Supporting bold ideas and young researchers

Supporting bold ideas and young researchers

The Dyson Bequest funds innovative research and early-career researchers.

Trustees John Dyson and Rose Gilder believe that by supporting one promising medical researcher and providing funding certainty, the researchers will ultimately help tens of thousands of people.

John Dyson and Rose Gilder with Dr Chris Burns
John Dyson and Rose Gilder with Associate Professor Chris Burns

Institute fellows

The Dyson Bequest has provided crucial support to two institute researchers through fellowship funding.

Associate Professor Chris Burns has used this funding to develop new treatments for Acute myeloid leukaemia (AML). AML is the most common acute leukaemia in adults and has a poor prognosis, with very few treatment options available for sufferers.

With her fellowship funding, Associate Professor Marnie Blewitt was able to pursue her research into epigenetics; the factors that determine which genes are turned ‘on’ and ‘off’. This knowledge could lead to new ways of tackling cancer.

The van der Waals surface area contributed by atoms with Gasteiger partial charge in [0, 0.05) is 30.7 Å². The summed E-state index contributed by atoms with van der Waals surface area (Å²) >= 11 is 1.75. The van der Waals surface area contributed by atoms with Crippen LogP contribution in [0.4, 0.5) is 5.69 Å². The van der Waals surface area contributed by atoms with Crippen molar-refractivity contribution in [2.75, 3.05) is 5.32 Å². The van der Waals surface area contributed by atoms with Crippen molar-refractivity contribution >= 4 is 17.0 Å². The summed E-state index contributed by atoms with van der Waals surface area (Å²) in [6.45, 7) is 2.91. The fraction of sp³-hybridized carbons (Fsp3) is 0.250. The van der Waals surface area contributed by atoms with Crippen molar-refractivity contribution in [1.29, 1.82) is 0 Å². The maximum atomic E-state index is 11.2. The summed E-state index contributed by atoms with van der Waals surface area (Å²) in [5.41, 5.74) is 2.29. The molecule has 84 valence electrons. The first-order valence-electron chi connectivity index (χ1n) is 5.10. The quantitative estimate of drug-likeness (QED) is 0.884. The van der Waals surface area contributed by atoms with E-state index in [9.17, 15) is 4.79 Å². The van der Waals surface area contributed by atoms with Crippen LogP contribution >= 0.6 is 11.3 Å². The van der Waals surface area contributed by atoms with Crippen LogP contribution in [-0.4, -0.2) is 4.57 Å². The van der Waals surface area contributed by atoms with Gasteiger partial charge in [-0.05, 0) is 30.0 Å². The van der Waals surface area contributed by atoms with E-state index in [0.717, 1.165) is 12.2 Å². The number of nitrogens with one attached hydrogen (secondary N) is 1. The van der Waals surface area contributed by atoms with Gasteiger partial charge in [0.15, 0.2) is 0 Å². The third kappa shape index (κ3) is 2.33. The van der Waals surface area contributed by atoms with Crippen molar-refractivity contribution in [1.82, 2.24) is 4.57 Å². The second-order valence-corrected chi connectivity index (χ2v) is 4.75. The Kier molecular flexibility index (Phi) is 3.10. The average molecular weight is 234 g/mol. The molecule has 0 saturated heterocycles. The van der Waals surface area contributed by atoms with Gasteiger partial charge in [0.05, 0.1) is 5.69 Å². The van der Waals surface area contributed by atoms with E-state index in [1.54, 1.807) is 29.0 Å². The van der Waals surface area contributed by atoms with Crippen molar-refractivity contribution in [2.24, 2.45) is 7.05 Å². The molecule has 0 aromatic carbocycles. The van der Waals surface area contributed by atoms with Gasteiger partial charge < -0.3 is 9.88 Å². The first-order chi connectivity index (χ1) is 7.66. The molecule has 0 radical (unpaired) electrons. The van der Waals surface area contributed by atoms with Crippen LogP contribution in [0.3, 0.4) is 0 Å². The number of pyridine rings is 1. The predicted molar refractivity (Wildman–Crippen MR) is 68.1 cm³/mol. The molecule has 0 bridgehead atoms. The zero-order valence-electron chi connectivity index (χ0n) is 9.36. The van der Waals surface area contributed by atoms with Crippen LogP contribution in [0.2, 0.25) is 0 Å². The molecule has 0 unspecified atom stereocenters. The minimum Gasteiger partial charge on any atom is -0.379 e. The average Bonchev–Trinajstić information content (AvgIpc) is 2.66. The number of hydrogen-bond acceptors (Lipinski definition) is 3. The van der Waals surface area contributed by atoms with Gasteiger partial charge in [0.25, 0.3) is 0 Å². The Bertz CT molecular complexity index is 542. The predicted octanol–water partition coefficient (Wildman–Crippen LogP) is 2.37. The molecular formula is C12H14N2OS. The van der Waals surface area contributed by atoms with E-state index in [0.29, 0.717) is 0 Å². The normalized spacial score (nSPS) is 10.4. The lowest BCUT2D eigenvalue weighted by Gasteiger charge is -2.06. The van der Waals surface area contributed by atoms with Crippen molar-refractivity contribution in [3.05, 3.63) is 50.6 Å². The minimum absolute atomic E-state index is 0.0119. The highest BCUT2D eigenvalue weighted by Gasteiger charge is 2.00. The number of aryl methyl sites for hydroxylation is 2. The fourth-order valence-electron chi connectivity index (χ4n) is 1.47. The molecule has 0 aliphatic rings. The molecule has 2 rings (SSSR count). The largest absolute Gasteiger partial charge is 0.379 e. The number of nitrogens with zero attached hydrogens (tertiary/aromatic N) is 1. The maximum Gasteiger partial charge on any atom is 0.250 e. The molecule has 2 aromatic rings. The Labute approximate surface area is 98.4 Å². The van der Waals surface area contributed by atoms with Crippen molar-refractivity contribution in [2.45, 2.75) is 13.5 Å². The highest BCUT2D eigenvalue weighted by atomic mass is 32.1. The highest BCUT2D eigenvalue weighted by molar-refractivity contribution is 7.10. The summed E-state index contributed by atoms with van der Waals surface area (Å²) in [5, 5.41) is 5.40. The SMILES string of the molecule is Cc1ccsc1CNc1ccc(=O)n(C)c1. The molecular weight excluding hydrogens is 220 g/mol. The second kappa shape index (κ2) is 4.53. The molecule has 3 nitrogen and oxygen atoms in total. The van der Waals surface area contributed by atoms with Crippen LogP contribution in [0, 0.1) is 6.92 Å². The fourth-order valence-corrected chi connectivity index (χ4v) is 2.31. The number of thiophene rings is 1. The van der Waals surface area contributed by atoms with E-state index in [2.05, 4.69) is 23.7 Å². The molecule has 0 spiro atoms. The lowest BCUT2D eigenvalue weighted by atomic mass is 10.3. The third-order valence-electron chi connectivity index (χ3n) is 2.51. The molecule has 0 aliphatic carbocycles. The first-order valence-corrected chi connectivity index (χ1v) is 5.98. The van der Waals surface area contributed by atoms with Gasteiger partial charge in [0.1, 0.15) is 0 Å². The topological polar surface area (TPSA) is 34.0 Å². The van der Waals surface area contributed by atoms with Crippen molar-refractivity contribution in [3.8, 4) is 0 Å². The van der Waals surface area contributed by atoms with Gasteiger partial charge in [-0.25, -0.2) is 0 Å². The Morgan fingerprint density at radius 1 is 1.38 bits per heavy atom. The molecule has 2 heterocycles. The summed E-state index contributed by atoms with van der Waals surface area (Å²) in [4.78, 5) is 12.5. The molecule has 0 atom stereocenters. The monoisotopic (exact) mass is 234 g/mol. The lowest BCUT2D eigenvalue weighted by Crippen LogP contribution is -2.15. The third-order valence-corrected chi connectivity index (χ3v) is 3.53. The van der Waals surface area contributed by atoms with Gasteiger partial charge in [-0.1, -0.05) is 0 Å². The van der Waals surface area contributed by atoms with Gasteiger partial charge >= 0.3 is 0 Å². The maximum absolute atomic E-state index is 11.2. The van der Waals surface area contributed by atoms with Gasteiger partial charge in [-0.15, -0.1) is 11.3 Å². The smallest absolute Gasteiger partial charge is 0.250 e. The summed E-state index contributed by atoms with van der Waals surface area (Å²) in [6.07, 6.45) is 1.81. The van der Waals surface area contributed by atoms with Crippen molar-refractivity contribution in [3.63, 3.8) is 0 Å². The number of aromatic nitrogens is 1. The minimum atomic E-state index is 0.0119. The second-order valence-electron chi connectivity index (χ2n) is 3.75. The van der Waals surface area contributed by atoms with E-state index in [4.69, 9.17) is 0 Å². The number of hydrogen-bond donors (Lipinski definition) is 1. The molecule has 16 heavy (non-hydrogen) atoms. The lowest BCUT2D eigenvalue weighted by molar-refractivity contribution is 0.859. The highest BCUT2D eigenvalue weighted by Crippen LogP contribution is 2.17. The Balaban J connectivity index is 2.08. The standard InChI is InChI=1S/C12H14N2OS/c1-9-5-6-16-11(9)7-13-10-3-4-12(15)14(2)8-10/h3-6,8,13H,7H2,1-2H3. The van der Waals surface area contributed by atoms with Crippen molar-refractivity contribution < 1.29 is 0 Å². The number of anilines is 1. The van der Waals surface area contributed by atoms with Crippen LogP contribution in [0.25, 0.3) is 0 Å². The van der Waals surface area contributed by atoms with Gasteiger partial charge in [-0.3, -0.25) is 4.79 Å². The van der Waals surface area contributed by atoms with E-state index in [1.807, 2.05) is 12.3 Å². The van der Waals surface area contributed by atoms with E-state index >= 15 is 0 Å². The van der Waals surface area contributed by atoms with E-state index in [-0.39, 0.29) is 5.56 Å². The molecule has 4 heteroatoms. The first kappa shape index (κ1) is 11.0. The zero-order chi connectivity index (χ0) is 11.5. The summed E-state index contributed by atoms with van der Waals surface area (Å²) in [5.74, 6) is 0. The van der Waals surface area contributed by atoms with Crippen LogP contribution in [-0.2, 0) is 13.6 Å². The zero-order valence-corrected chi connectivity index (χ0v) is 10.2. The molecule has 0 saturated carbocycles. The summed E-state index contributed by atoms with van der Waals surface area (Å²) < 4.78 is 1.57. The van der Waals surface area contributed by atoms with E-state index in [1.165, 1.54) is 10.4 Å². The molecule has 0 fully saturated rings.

Benefits of philanthropic support

“It can take more than 10 years for early career researchers to establish their reputation and attract government funding,” Associate Professor Blewitt explained. 

“The support I have received from the Dyson Bequest has enabled me to conduct 'proof of concept' experiments that ultimately attract government funding. I would not have been able to continue my work without philanthropic support.”

To discuss how you can support early career researchers at the institute, please contact Susanne Williamson on (03) 9345 2962 or williamson.s@wehi.edu.au.

Last modified: 
Mon, 02/05/2016 - 4:15pm